In a videotaped interview, Garry Winogrand argued that photos don usually tell a story, as we really don know the context immediately before or after the exposure. His characteristically provocative claim is undoubtedly debatable, but aspects within are worthy of consideration. Going back to Frank "The Americans," the viewer is typically positioned to reach a viewpoint, one devoid of sentiment and awash in scrutiny; the disillusionment. Yet, individually, where do some of those photos stand? By page 30, Frank could have inserted a picture of babies playing with puppies in a garden, and ominous interpretations would still arise invariably from some.
On another photography site, a member commented about how sinister Frank subjects appeared, citing the mostly hidden Navy recruiter with feet on the desk and the lurking cowboy in the New Mexico bar. Yet, what do we actually know about these people? How should we judge them, or should we judge them at all? It reminds me of the Sex Pistols "I Wanna be Me," with Rotten blurting out: "I got you in the camera / I got you in my camera / A second of your life / Ruined for life." Not all that is good requires a cause, and not all that has a cause is immune from its own platitudes, if not dangerous deceptions.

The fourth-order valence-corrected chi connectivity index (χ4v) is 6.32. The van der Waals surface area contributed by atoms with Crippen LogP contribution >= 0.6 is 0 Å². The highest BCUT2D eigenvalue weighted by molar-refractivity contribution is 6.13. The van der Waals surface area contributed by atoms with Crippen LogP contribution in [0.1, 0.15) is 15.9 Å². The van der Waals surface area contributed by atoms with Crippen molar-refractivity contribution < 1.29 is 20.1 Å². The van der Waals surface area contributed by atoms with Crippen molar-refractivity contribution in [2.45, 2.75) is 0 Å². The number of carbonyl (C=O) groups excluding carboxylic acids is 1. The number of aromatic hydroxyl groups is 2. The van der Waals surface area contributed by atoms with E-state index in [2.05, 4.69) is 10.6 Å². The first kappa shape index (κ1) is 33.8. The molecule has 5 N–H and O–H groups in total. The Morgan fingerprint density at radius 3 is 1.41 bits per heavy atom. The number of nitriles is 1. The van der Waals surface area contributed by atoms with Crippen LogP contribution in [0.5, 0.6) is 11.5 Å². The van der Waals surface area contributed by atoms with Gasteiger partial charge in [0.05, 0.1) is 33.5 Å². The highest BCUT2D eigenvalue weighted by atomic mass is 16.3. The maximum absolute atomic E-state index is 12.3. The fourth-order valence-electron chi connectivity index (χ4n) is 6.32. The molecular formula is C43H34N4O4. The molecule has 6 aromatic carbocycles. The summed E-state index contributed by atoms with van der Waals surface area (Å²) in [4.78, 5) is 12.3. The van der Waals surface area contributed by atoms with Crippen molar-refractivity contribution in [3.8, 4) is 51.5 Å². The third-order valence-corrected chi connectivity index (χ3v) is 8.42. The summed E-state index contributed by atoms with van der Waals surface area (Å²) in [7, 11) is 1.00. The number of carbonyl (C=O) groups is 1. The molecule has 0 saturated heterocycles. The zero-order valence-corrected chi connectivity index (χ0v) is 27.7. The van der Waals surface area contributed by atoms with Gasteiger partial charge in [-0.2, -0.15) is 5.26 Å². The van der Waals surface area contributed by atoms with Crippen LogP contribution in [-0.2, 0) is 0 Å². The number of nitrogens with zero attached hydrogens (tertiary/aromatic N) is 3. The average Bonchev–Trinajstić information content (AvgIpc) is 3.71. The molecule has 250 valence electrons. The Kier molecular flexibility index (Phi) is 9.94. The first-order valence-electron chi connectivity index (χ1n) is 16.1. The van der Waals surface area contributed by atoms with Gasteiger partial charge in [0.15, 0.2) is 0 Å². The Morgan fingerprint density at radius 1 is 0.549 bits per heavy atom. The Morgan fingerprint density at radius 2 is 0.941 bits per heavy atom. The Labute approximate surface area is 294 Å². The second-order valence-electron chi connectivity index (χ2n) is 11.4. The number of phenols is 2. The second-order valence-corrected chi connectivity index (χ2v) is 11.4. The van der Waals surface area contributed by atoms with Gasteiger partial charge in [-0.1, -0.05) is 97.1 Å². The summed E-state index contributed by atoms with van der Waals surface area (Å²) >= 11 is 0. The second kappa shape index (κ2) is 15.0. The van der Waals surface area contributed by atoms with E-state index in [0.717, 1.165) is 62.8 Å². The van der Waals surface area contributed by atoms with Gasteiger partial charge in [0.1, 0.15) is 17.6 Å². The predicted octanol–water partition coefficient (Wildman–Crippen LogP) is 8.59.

Bresson case is possibly hurt, because his output, to some extent, reflects his wealthy blessings, but then wouldn this be his most sincere path; after all, such frivolity didn really demean the value of Jacques Henri Lartigue precocious offerings either (in regards to Bresson, Schjeldahl suggests as much himself). And it is the authenticity under the aesthetic that provides the weight, irrespective of the cause, or lack of such. For the sake of argument, though, let say it was only the lines, geometry, and the beauty that compelled Bresson to photograph the four Kashmiri women perched seemingly mystical atop a hill. I found it moving, without form for its own sake distracting at all, and isn this what ultimately matters?
I saw a Cartier Bresson exhibition in Tokyo nearly three years back, and now that I am living in NYC, I will happily attend the MOMA exhibition.
IMO Schjeldahl got it backwards in one part of his review, through what looks like an art history error. Cartier Bresson didn subject photography to classicism in the mode of Poussin. He stepped out of modernism, not classicism. He awakened and refreshed the cool and often angular modernism of his time in photography, painting, sculpture, architecture with the immediate on the spot humanism that 'street photography' was so suited to capture.